This is an archived article that was published on sltrib.com in 2012, and information in the article may be outdated. It is provided only for personal research purposes and may not be reprinted.
About a month ago, Jim Matheson sat not much further from me than you are from your newspaper or your iPad and explained why he had not voted for President Obama's Affordable Care Act and why he had not, despite many subsequent opportunities, voted to repeal it.
That makes more sense than it might appear. And for the very reasons the state's only congressional Democrat said it did.
Voting against the ACA in 2010 was logical, to him and to other fair-minded people, because it fiddled around with a lot of problems but did very little to get a handle on the global problem with health care in America: It costs too freaking much.
But, when the Republicans took control of the House in 2011 and began a series of 32 petulant and futile votes to repeal the ACA, Matheson didn't play along.
The bill he didn't support still had a lot of good things in it, he said, things he didn't think should be summarily taken away from the American people.
Those things include telling the pirates who provide health insurance in this country that they have to sell insurance to everybody, can't take it away when they get sick, have to cover many preventive procedures with no co-pay and must allow families to keep their children on their insurance plan until age 26.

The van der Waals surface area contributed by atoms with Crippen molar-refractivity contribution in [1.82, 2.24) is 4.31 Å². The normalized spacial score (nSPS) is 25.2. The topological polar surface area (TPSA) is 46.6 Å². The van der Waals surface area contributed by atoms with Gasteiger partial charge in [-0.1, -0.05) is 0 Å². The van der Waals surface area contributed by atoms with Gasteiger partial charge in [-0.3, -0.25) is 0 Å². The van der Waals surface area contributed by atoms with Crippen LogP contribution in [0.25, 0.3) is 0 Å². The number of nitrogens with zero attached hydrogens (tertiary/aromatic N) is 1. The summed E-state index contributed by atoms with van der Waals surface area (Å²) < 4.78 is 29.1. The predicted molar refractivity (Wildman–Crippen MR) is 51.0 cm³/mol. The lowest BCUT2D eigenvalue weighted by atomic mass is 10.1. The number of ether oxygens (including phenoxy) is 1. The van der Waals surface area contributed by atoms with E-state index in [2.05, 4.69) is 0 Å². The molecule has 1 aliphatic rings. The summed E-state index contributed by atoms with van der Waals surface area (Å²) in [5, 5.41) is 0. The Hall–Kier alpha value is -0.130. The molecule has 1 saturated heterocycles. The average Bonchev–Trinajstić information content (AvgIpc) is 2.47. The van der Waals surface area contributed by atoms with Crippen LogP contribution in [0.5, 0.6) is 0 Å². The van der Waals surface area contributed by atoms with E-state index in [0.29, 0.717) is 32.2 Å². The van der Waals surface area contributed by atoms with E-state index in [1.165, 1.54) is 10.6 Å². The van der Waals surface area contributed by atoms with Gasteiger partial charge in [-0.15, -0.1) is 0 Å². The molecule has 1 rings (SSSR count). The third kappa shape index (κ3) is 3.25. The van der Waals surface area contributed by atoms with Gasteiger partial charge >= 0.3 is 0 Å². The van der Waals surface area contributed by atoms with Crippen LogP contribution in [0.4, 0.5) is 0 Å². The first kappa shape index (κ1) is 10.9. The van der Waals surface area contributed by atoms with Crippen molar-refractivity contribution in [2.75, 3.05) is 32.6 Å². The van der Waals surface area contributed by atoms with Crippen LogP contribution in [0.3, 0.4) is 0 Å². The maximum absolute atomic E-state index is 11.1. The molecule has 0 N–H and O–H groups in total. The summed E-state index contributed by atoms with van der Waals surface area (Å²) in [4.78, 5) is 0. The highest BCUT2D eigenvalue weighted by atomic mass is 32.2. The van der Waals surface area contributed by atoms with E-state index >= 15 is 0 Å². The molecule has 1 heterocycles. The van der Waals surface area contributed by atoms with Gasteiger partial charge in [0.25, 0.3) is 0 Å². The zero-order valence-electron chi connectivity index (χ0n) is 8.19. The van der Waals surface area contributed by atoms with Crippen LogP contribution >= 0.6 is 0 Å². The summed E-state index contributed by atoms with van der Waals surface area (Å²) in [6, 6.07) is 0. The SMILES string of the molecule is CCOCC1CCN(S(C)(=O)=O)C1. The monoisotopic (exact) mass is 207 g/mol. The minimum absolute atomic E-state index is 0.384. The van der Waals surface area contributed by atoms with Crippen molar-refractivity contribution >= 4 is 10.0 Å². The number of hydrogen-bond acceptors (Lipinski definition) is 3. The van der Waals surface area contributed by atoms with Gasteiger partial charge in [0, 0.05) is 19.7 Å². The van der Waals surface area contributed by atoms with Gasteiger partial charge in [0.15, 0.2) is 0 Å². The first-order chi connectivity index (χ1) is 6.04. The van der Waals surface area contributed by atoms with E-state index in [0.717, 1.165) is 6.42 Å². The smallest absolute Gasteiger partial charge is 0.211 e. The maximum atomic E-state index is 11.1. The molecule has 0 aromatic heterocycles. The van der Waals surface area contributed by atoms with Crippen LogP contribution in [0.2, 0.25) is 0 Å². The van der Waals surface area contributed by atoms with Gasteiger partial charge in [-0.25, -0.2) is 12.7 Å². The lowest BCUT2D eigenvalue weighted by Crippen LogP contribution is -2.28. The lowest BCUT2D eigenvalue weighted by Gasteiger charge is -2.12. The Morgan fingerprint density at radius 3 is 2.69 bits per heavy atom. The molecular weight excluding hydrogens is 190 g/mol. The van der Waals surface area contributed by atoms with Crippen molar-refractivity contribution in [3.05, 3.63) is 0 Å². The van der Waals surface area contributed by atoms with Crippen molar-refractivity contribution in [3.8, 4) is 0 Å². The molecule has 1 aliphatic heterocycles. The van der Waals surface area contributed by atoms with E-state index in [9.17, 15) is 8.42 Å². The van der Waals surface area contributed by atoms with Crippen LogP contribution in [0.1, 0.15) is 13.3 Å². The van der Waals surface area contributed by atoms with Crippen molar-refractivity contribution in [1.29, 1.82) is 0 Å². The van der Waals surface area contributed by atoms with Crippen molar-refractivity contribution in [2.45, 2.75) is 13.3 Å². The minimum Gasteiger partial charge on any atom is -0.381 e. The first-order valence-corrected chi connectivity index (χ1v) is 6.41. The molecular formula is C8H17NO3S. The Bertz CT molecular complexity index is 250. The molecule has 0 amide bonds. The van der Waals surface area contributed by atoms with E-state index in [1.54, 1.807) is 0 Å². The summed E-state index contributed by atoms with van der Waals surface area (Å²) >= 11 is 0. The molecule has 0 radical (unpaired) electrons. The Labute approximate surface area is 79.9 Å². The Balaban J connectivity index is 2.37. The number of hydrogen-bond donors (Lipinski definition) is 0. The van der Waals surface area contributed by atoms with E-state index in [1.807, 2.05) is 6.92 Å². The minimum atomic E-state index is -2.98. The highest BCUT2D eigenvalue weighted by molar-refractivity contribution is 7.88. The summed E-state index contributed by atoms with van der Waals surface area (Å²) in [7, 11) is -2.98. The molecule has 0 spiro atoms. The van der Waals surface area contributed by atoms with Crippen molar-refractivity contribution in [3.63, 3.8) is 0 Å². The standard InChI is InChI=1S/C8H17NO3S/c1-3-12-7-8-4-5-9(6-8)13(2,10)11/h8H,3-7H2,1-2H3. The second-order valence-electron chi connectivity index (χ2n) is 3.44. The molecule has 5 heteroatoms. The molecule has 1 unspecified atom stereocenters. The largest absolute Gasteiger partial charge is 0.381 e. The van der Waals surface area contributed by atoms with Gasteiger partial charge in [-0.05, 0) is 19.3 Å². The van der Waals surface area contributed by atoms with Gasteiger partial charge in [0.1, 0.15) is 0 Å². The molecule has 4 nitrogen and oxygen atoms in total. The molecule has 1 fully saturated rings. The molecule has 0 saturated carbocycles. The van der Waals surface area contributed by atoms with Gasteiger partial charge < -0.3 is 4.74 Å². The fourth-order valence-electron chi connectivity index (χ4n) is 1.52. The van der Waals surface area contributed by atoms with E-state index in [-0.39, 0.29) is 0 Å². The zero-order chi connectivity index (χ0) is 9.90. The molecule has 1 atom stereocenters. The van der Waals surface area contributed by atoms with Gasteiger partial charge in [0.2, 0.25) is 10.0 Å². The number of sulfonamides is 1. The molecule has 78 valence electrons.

Then, Wednesday, on the 33rd vote, Matheson voted to take all those things away from the American people.
The not completely cynical interpretation of that about-face is that the congressman, with telegenic Republican challenger Mia Love breathing down his neck, was willing to vote to deprive you of what little progress has been made in putting health care within reach of all Americans because he's trying to keep his own government-supplied insurance.
Matheson was one of five House Democrats to break ranks and vote for the latest of several Republican motions to flat repeal, with nothing to take the place of, the ACA. He said he had decided that the law is such an unpopular mess that Congress ought to just tear out those pages and write some new ones.
That vote, for Matheson and for the Republicans, was politics at its worst. Everyone knows the Democratic-majority Senate will not go along.
So all those who voted to repeal the ACA can brag about that without having to face the wrath of voters who might be very upset to learn that insurance companies would once again be allowed to run the most disgraceful business on Earth.
They would instantly go back to taking your money, or your employer's money, when you are well, and making sure you get precious little of it back when you, or your children, are sick.
If your health insurance carrier has another business model than that, I suggest you not buy stock in the company.
Human decency in such operations occurs only when the government makes it a condition of doing business. To do it voluntarily is a betrayal of the managers' fiduciary duties to their stockholders.
The problem with the ACA, of course, is that requiring a little decency is about all it does. The much larger question of making the total cost of providing health care for the whole of the American people, at a cost the whole of the American economy can stomach, has only been scratched.
The solution, of course, is single-payer. Medicare for all. Government power to jawbone down the cost of drugs and surgery and to force an end to unnecessary procedures. Financed by a more progressive form of today's payroll taxes.
Got a better idea?
Neither do the Republicans.
Neither, so far, does Jim Matheson.